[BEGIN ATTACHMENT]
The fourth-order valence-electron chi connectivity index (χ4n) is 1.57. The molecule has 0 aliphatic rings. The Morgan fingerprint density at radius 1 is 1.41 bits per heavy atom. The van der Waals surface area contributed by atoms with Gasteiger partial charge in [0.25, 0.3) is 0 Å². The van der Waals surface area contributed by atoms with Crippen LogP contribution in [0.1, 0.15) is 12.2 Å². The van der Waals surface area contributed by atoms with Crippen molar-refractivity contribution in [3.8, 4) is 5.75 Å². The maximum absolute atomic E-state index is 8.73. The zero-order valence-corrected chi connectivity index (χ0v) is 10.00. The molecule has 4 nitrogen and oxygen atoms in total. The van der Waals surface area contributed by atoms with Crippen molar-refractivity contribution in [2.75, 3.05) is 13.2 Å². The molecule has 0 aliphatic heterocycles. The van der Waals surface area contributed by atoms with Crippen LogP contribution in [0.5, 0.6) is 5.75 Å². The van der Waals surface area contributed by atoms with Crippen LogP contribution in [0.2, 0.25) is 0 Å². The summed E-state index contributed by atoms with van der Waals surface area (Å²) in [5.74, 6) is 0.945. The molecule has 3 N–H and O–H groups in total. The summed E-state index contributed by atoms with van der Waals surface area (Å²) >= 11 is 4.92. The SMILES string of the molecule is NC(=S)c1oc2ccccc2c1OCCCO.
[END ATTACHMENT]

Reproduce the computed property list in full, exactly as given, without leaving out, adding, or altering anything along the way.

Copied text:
The fourth-order valence-electron chi connectivity index (χ4n) is 1.57. The molecule has 0 aliphatic rings. The Morgan fingerprint density at radius 1 is 1.41 bits per heavy atom. The van der Waals surface area contributed by atoms with Gasteiger partial charge in [0.25, 0.3) is 0 Å². The van der Waals surface area contributed by atoms with Crippen LogP contribution in [0.1, 0.15) is 12.2 Å². The van der Waals surface area contributed by atoms with Crippen molar-refractivity contribution in [3.8, 4) is 5.75 Å². The maximum absolute atomic E-state index is 8.73. The zero-order valence-corrected chi connectivity index (χ0v) is 10.00. The molecule has 4 nitrogen and oxygen atoms in total. The van der Waals surface area contributed by atoms with Crippen molar-refractivity contribution in [2.75, 3.05) is 13.2 Å². The molecule has 0 aliphatic heterocycles. The van der Waals surface area contributed by atoms with Crippen LogP contribution in [0.5, 0.6) is 5.75 Å². The van der Waals surface area contributed by atoms with Crippen LogP contribution in [0.2, 0.25) is 0 Å². The summed E-state index contributed by atoms with van der Waals surface area (Å²) in [5.74, 6) is 0.945. The molecule has 3 N–H and O–H groups in total. The summed E-state index contributed by atoms with van der Waals surface area (Å²) >= 11 is 4.92. The SMILES string of the molecule is NC(=S)c1oc2ccccc2c1OCCCO.